One time when I was away on leave but still logging in from time to time, I emailed the helpdesk saying "I can send email OK, but I'm not receiving any new email." They emailed me the description of the cause (which was that they'd migrated my mailbox to Office 365 while I was away) and the steps I needed to do to fix it, and were somewhat surprised when I sent in a text message a few days later saying "has anything been done about this? I'm still not getting my emails".

      2. Anonymous Coward
        Anonymous Coward

        ‘Last year, some utter shitdesk moron did that to me. And I work for a big IT outsourcing company !’. said the person who locked them selves out.

    3. vulture65537

    4. Anonymous Coward
      Anonymous Coward

      <it> The best solution is getting people to email the request when they are locked out. </it>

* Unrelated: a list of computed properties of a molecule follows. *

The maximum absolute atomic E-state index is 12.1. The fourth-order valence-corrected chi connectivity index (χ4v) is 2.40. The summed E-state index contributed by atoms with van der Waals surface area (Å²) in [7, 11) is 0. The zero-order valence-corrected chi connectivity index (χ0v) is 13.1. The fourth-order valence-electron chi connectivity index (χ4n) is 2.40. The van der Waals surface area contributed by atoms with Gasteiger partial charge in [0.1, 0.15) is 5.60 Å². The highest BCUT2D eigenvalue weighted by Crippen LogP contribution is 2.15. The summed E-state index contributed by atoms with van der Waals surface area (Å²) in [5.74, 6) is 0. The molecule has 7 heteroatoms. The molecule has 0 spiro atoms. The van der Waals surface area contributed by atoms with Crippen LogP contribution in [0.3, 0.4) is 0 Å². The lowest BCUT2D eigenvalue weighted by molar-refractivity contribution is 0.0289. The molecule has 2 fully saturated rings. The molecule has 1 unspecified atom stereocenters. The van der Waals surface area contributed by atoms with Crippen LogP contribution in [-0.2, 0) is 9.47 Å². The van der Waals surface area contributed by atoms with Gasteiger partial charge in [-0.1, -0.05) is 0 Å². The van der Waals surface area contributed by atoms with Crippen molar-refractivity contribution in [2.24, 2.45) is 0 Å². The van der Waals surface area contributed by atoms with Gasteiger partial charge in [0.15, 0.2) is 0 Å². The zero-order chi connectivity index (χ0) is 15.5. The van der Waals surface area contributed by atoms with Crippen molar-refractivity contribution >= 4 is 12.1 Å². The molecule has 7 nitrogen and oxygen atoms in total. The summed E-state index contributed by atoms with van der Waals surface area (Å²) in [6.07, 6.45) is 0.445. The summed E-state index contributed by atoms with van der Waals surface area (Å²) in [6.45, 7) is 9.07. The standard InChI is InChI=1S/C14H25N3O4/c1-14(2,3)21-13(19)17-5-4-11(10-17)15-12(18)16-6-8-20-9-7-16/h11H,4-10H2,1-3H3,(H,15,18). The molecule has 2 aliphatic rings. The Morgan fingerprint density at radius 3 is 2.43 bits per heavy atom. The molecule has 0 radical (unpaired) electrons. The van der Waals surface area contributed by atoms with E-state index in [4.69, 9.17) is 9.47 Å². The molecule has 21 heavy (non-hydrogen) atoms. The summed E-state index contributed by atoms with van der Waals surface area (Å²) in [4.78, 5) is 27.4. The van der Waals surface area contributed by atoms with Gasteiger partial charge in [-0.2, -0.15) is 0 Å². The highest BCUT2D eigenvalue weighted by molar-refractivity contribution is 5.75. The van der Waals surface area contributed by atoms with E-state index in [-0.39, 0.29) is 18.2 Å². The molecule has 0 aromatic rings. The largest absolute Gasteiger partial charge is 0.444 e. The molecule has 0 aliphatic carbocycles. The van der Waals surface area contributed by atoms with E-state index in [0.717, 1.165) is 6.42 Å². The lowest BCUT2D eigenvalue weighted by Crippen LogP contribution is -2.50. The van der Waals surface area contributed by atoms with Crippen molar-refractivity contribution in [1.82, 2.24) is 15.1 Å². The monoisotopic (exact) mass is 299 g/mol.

You seem to work at my organisation. HR came up with a new process. The password recovery request had to be made via an Outlook form and it could only be done for oneself.

      My collegue was tasked to feed exchange with the new form and fell giigling from her chair.

      Abolutely no oxygene wasted on this process by HR.

      But the form was pleasing to the eye.

  12. That was MY joke

    Blossom Dearie

    New Scientist carried this report back in 1992:

    Blossom Dearie was in Australia and needed to transfer some money from her account at a London bank. She telephoned the bank from Australia and